, and at one point was employed as a calligrapher by al-Mutawakkil
When al-Ma’mun died, his brother, al-Mu’tasim became Caliph. Al-Kindi’s position would be enhanced under al-Mu’tasim, who appointed him as a tutor to his son.
But on the accession of al-Wathiq
, and especially of al-Mutawakkil
, al-Kindi’s star waned. There are various theories concerning this: some attribute al-Kindi’s downfall to scholarly rivalries at the House of Wisdom; others refer to al-Mutawakkil’s often violent persecution of unorthodox Muslims (as well as of non-Muslims); at one point al-Kindi was beaten and his library temporarily confiscated. Henry Corbin
, an authority on Islamic studies, says that in 873, al-Kindi died “a lonely man”, in Baghdad during the reign of Al-Mu’tamid
After his death, al-Kindi’s philosophical works quickly fell into obscurity and many of them were lost even to later Islamic scholars and historians. Felix Klein-Franke suggests a number of reasons for this: aside from the militant orthodoxy of al-Mutawakkil, the Mongols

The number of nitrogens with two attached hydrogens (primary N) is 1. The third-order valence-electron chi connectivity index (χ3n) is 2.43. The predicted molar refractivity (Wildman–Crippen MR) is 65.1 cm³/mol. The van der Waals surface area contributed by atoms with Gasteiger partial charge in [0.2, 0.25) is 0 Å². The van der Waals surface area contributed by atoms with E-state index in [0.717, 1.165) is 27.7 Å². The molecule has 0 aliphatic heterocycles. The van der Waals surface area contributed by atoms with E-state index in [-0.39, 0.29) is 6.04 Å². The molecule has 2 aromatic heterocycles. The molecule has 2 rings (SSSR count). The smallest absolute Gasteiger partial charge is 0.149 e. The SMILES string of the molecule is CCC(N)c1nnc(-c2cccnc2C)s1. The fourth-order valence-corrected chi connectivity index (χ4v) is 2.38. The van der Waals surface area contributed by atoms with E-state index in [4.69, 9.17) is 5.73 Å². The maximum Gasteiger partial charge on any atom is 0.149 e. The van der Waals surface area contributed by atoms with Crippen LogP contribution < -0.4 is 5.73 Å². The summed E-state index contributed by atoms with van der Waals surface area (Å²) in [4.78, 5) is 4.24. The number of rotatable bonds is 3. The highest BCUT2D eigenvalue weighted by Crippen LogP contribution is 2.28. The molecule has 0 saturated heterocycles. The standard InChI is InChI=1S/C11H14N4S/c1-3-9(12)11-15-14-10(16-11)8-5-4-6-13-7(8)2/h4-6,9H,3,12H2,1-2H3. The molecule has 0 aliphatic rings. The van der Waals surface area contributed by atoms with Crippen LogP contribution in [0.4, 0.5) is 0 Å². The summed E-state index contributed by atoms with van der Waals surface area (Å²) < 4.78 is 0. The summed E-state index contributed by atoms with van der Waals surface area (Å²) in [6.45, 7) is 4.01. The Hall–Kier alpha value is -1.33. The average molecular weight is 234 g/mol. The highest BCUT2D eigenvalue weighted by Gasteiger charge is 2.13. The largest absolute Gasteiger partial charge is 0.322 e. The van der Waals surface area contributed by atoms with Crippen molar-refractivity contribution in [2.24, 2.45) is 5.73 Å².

also destroyed countless libraries during their invasion
. However, he says the most probable cause of this was that his writings never found popularity amongst subsequent influential philosophers such as al-Farabi
, who ultimately overshadowed him.
Al-Kindi was a master of many different areas of thought. And although he would eventually be eclipsed by names such as al-Farabi
, he was held to be one of the greatest Islamic
philosophers of his time. The Italian Renaissance scholar Geralomo Cardano
(1501–1575) considered him one of the twelve greatest minds of the Middle Ages.
According to Ibn al-Nadim, al-Kindi wrote at least two hundred and sixty books, contributing heavily to geometry
(thirty-two books), medicine and philosophy (twenty-two books each), logic